To send content items to your account,
please confirm that you agree to abide by our usage policies.
If this is the first time you use this feature, you will be asked to authorise Cambridge Core to connect with your account.
Find out more about sending content to .
To send content items to your Kindle, first ensure firstname.lastname@example.org
is added to your Approved Personal Document E-mail List under your Personal Document Settings
on the Manage Your Content and Devices page of your Amazon account. Then enter the ‘name’ part
of your Kindle email address below.
Find out more about sending to your Kindle.
Note you can select to send to either the @free.kindle.com or @kindle.com variations.
‘@free.kindle.com’ emails are free but can only be sent to your device when it is connected to wi-fi.
‘@kindle.com’ emails can be delivered even when you are not connected to wi-fi, but note that service fees apply.
The rapid increase in obesity rates over recent years suggest that cultural and societal influences are affecting the adjustment in the energy balance equation in addition to other physiopathological or genetic determinants. Therefore, a pan-EU study was carried out to explore the influence of sociodemographic factors as well as some attitudes (smoking and exercise) on the prevalence of obesity in the adult population of all 15 member states of the EU.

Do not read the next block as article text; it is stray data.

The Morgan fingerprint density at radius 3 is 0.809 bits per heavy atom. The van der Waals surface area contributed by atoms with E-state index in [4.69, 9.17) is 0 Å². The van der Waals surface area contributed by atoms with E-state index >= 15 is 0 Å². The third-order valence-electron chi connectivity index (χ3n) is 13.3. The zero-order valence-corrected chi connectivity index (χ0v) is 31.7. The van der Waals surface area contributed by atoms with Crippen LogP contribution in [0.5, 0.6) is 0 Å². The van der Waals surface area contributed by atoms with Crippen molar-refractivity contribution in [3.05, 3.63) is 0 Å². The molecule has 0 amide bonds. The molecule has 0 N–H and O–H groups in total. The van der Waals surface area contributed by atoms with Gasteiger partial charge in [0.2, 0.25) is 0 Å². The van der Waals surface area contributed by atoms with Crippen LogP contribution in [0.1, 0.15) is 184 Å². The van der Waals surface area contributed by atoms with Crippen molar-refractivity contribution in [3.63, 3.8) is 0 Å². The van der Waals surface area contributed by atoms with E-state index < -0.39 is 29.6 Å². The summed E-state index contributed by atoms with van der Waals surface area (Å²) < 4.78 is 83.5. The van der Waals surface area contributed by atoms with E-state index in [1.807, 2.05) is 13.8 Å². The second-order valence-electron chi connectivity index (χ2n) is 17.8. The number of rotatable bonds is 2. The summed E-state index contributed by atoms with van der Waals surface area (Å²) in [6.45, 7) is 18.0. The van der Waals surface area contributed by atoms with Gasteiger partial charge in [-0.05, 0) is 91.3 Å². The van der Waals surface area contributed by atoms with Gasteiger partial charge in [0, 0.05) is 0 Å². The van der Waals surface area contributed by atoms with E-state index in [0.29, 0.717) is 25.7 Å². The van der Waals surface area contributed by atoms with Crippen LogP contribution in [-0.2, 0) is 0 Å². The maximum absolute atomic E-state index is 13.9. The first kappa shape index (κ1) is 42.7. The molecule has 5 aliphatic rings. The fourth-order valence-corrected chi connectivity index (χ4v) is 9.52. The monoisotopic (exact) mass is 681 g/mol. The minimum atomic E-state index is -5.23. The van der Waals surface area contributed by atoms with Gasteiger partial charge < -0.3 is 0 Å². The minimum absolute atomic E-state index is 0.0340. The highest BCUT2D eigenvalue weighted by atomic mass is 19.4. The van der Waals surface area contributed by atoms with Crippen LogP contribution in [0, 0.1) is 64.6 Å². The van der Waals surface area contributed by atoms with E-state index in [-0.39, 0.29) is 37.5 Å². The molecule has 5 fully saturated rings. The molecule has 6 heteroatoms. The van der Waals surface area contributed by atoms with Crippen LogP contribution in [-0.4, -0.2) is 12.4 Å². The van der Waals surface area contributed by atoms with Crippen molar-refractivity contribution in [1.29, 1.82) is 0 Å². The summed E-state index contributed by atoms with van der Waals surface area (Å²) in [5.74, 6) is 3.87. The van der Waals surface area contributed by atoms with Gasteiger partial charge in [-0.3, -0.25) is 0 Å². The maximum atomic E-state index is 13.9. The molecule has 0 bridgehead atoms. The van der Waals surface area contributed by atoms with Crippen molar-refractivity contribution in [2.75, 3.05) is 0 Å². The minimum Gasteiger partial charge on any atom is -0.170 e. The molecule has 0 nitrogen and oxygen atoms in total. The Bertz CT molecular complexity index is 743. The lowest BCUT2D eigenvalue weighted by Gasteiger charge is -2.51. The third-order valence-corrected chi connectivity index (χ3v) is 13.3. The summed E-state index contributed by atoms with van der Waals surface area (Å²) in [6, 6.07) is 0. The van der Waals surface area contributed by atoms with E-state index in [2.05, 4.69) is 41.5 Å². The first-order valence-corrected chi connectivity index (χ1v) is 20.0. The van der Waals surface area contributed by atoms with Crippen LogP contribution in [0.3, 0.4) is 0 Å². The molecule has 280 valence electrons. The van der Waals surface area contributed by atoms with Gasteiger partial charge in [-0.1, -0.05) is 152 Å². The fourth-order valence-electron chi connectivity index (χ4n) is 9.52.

Overall, a sample of 15 239 individuals aged 15 years and upwards in the EU completed the questionnaire. Subject selection was quota-controlled to make the sample nationally representative following a multistage stratified cluster sampling. Self-reported height and weight were used to calculate body mass index (BMI).
From the EU average results, it can be seen that only about half of the EU population (48%) is within the normal weight range, while the obesity (BMI > ≥ 30 kg m−2) prevalence was about 10% in the EU and the overweight prevalence was 36.6% and 25.6% among men and women, respectively. UK subjects had the highest prevalence of obesity (12%), while Italians, French and Swedes had the lowest levels of obesity (about 7%). Concerning age and social class interactions, logistic regression analysis showed that high social class and younger individuals in all groups had a lower odds ratio for obesity prevalence. People with a higher level of education are less likely to be obese, while the interaction between educational levels and obesity was different for men and women. A low participation in various leisure-time physical activities, the lack of interest (precontemplation) in being involved in exercise/physical activity and the increasing number of hours sitting down at work appear to be predictors of obesity. Single individuals were less prone to become obese than couples or widowed/divorced people. Finally, smoking status was statistically linked to the prevalence of obesity, since non-smokers or ex-smokers for more than 1 year presented a higher tendency for a BMI > 30.
This survey confirms that a priority area for health intervention aimed at preventing the development of obesity should be to increase levels of physical activity, although the approach will depend on the population, especially with respect to educational and socioeconomic aspects.
Email your librarian or administrator to recommend adding this to your organisation's collection.